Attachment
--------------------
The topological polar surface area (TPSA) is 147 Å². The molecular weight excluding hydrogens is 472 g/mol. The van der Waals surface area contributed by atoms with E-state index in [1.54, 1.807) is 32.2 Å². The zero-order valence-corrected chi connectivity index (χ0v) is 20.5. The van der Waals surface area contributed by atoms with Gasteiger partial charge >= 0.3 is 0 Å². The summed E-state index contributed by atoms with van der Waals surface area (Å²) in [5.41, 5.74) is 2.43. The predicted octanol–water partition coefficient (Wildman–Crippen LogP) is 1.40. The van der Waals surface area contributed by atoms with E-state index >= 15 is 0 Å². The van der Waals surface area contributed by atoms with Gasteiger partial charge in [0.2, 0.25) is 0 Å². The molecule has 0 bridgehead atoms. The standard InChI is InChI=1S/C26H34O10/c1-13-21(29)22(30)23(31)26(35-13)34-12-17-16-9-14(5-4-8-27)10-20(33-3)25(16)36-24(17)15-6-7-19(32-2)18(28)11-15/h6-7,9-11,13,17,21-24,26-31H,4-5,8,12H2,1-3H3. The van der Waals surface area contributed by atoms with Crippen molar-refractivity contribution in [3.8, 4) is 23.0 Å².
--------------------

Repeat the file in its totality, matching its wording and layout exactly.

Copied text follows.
The topological polar surface area (TPSA) is 147 Å². The molecular weight excluding hydrogens is 472 g/mol. The van der Waals surface area contributed by atoms with E-state index in [1.54, 1.807) is 32.2 Å². The zero-order valence-corrected chi connectivity index (χ0v) is 20.5. The van der Waals surface area contributed by atoms with Gasteiger partial charge >= 0.3 is 0 Å². The summed E-state index contributed by atoms with van der Waals surface area (Å²) in [5.41, 5.74) is 2.43. The predicted octanol–water partition coefficient (Wildman–Crippen LogP) is 1.40. The van der Waals surface area contributed by atoms with E-state index >= 15 is 0 Å². The van der Waals surface area contributed by atoms with Gasteiger partial charge in [0.2, 0.25) is 0 Å². The molecule has 0 bridgehead atoms. The standard InChI is InChI=1S/C26H34O10/c1-13-21(29)22(30)23(31)26(35-13)34-12-17-16-9-14(5-4-8-27)10-20(33-3)25(16)36-24(17)15-6-7-19(32-2)18(28)11-15/h6-7,9-11,13,17,21-24,26-31H,4-5,8,12H2,1-3H3. The van der Waals surface area contributed by atoms with Crippen molar-refractivity contribution in [3.8, 4) is 23.0 Å².